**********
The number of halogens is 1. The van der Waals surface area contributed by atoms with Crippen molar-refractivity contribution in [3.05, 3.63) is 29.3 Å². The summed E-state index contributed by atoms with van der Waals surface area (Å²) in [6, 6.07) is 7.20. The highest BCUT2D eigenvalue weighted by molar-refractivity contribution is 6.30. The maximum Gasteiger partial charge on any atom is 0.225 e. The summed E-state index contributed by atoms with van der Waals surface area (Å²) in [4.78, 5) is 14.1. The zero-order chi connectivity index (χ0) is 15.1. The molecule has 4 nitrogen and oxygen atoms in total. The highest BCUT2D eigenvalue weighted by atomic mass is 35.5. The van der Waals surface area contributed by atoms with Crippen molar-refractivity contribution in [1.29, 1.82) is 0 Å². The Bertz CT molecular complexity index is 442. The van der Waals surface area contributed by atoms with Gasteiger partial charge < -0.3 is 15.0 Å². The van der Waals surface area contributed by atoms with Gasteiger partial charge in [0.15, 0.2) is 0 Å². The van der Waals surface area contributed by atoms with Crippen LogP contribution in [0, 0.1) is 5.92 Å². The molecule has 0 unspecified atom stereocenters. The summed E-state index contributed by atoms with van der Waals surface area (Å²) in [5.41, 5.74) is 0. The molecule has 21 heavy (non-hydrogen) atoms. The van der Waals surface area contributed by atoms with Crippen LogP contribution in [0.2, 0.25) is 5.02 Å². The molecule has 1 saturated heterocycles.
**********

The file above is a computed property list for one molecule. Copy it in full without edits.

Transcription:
The number of halogens is 1. The van der Waals surface area contributed by atoms with Crippen molar-refractivity contribution in [3.05, 3.63) is 29.3 Å². The summed E-state index contributed by atoms with van der Waals surface area (Å²) in [6, 6.07) is 7.20. The highest BCUT2D eigenvalue weighted by molar-refractivity contribution is 6.30. The maximum Gasteiger partial charge on any atom is 0.225 e. The summed E-state index contributed by atoms with van der Waals surface area (Å²) in [4.78, 5) is 14.1. The zero-order chi connectivity index (χ0) is 15.1. The molecule has 4 nitrogen and oxygen atoms in total. The highest BCUT2D eigenvalue weighted by atomic mass is 35.5. The van der Waals surface area contributed by atoms with Crippen molar-refractivity contribution in [1.29, 1.82) is 0 Å². The Bertz CT molecular complexity index is 442. The van der Waals surface area contributed by atoms with Gasteiger partial charge < -0.3 is 15.0 Å². The van der Waals surface area contributed by atoms with Gasteiger partial charge in [0.15, 0.2) is 0 Å². The van der Waals surface area contributed by atoms with Crippen LogP contribution in [0, 0.1) is 5.92 Å². The molecule has 0 unspecified atom stereocenters. The summed E-state index contributed by atoms with van der Waals surface area (Å²) in [5.41, 5.74) is 0. The molecule has 21 heavy (non-hydrogen) atoms. The van der Waals surface area contributed by atoms with Crippen LogP contribution in [0.2, 0.25) is 5.02 Å². The molecule has 1 saturated heterocycles.